Statisticians routinely plot ordered observations against expected values to validate a model using a random sample. In fact, it is possible to construct a probability plot for a random sample from any continuous distribution function, and this is accommodated by the probability integral transform which facilitates a uniform probability plot of the ordered transformed observations against their expected values. Random variation in the plots is sometimes assessed using point-wise concentration bands. There are two problems with these plots. First, tinder a given distribution, certain points are much more variable than others. For example, when the distribution is normal, the points nearest the middle of the plot have the smallest variance. Second, the order statistics used in the construction of the plots are correlated. Both problems make the interpretation of the plot difficult. Pointwise concentration bands are, however, inadequate because there will be departures from the expected 45° straight line not only from sampling variation but also from the correlation introduced by ordering the observations. To account for this correlation, we construct simultaneous concentration bands which have exact coverage probability. A comparison is made with the pointwise and Bonferroni concentration bands. An empirical study shows that, it is beneficial to construct our exact simultaneous concentration bands, and reasonable departures from the underlying distribution assumption can be detected.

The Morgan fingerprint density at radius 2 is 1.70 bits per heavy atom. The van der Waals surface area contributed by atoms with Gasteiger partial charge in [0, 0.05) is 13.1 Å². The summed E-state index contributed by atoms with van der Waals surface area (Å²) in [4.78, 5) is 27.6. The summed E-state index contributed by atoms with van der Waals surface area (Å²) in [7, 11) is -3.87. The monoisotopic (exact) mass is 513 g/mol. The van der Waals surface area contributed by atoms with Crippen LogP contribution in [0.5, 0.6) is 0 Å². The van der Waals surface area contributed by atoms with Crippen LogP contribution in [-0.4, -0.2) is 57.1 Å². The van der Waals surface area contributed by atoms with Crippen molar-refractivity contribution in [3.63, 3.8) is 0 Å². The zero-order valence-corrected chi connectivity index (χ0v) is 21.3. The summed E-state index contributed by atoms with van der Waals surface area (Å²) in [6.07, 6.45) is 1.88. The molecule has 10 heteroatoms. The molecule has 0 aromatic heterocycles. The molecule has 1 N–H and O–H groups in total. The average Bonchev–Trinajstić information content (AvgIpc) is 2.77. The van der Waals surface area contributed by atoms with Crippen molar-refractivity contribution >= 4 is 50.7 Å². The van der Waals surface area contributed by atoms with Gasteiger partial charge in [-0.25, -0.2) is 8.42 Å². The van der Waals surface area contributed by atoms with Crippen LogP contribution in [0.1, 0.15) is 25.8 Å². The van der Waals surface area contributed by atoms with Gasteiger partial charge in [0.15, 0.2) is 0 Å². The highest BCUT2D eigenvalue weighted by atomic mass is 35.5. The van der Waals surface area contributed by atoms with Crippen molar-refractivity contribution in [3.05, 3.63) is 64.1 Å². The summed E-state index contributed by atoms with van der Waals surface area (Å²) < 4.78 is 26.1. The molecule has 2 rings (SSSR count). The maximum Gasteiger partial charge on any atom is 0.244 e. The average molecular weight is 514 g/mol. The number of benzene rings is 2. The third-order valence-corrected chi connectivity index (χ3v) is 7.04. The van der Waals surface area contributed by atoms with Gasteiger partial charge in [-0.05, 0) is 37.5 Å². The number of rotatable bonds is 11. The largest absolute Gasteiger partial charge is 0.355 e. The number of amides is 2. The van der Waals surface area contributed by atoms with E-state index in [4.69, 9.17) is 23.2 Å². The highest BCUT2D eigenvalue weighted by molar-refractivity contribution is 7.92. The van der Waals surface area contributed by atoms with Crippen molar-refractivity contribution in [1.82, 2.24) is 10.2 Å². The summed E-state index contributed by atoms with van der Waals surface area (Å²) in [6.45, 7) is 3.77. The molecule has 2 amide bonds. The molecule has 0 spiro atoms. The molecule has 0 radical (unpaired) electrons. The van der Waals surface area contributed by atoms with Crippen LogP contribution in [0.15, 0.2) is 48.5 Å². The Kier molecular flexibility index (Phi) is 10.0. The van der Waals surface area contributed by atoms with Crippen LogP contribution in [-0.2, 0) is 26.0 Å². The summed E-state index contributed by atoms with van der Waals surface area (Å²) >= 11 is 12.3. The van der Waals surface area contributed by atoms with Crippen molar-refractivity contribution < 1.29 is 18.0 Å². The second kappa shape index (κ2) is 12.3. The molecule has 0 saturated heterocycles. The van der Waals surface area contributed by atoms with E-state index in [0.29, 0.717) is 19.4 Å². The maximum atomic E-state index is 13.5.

Available at: http://works.bepress.com/balgobin_nandram/1/